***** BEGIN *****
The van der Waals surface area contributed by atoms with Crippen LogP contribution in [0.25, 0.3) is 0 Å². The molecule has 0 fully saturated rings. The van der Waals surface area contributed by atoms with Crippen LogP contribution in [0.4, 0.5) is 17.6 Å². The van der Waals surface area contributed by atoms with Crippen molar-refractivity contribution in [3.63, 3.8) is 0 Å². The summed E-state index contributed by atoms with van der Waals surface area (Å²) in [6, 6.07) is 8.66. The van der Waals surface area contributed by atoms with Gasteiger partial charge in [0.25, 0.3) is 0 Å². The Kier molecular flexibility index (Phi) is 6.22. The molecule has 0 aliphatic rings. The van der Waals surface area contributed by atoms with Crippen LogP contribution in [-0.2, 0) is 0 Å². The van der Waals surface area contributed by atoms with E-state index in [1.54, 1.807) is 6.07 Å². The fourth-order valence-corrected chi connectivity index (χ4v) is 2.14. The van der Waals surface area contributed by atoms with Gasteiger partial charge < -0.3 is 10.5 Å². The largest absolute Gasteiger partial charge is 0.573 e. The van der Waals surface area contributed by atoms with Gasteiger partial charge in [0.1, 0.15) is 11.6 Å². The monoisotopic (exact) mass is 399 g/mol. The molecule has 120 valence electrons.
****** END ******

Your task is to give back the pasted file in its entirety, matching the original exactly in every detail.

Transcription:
The van der Waals surface area contributed by atoms with Crippen LogP contribution in [0.25, 0.3) is 0 Å². The molecule has 0 fully saturated rings. The van der Waals surface area contributed by atoms with Crippen LogP contribution in [0.4, 0.5) is 17.6 Å². The van der Waals surface area contributed by atoms with Crippen molar-refractivity contribution in [3.63, 3.8) is 0 Å². The summed E-state index contributed by atoms with van der Waals surface area (Å²) in [6, 6.07) is 8.66. The van der Waals surface area contributed by atoms with Gasteiger partial charge in [0.25, 0.3) is 0 Å². The Kier molecular flexibility index (Phi) is 6.22. The molecule has 0 aliphatic rings. The van der Waals surface area contributed by atoms with Crippen LogP contribution in [-0.2, 0) is 0 Å². The van der Waals surface area contributed by atoms with E-state index in [1.54, 1.807) is 6.07 Å². The fourth-order valence-corrected chi connectivity index (χ4v) is 2.14. The van der Waals surface area contributed by atoms with Gasteiger partial charge < -0.3 is 10.5 Å². The largest absolute Gasteiger partial charge is 0.573 e. The van der Waals surface area contributed by atoms with Gasteiger partial charge in [0.1, 0.15) is 11.6 Å². The monoisotopic (exact) mass is 399 g/mol. The molecule has 120 valence electrons.